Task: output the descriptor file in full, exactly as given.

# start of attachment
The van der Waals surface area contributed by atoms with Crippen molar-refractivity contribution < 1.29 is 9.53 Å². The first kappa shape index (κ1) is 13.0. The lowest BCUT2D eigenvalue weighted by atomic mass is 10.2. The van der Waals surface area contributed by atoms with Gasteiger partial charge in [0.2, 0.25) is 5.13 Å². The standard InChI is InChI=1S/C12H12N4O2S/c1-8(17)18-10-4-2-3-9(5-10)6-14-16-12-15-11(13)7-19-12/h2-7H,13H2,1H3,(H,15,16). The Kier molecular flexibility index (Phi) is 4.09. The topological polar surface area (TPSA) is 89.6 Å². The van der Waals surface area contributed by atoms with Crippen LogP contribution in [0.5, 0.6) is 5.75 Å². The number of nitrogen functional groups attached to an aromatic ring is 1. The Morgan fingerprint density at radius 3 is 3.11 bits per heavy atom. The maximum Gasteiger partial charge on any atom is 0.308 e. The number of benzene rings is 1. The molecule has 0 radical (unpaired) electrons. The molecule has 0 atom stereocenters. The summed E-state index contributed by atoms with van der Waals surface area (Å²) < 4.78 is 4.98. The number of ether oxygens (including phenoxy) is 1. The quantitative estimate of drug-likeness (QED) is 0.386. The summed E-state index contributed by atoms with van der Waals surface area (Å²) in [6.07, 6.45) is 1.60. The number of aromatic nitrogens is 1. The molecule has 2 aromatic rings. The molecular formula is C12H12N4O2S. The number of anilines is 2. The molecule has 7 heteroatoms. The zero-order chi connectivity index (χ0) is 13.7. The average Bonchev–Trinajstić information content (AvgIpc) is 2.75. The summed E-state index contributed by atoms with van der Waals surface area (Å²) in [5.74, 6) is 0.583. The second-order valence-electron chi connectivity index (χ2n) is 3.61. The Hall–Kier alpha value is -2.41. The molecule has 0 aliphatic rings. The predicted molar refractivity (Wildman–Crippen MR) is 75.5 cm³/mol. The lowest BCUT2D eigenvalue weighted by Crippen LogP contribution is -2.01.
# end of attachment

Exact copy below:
The van der Waals surface area contributed by atoms with Crippen molar-refractivity contribution < 1.29 is 9.53 Å². The first kappa shape index (κ1) is 13.0. The lowest BCUT2D eigenvalue weighted by atomic mass is 10.2. The van der Waals surface area contributed by atoms with Gasteiger partial charge in [0.2, 0.25) is 5.13 Å². The standard InChI is InChI=1S/C12H12N4O2S/c1-8(17)18-10-4-2-3-9(5-10)6-14-16-12-15-11(13)7-19-12/h2-7H,13H2,1H3,(H,15,16). The Kier molecular flexibility index (Phi) is 4.09. The topological polar surface area (TPSA) is 89.6 Å². The van der Waals surface area contributed by atoms with Crippen LogP contribution in [0.5, 0.6) is 5.75 Å². The number of nitrogen functional groups attached to an aromatic ring is 1. The Morgan fingerprint density at radius 3 is 3.11 bits per heavy atom. The maximum Gasteiger partial charge on any atom is 0.308 e. The number of benzene rings is 1. The molecule has 0 radical (unpaired) electrons. The molecule has 0 atom stereocenters. The summed E-state index contributed by atoms with van der Waals surface area (Å²) < 4.78 is 4.98. The number of ether oxygens (including phenoxy) is 1. The quantitative estimate of drug-likeness (QED) is 0.386. The summed E-state index contributed by atoms with van der Waals surface area (Å²) in [6.07, 6.45) is 1.60. The number of aromatic nitrogens is 1. The molecule has 2 aromatic rings. The molecular formula is C12H12N4O2S. The number of anilines is 2. The molecule has 7 heteroatoms. The zero-order chi connectivity index (χ0) is 13.7. The average Bonchev–Trinajstić information content (AvgIpc) is 2.75. The summed E-state index contributed by atoms with van der Waals surface area (Å²) in [5.74, 6) is 0.583. The second-order valence-electron chi connectivity index (χ2n) is 3.61. The Hall–Kier alpha value is -2.41. The molecule has 0 aliphatic rings. The predicted molar refractivity (Wildman–Crippen MR) is 75.5 cm³/mol. The lowest BCUT2D eigenvalue weighted by Crippen LogP contribution is -2.01.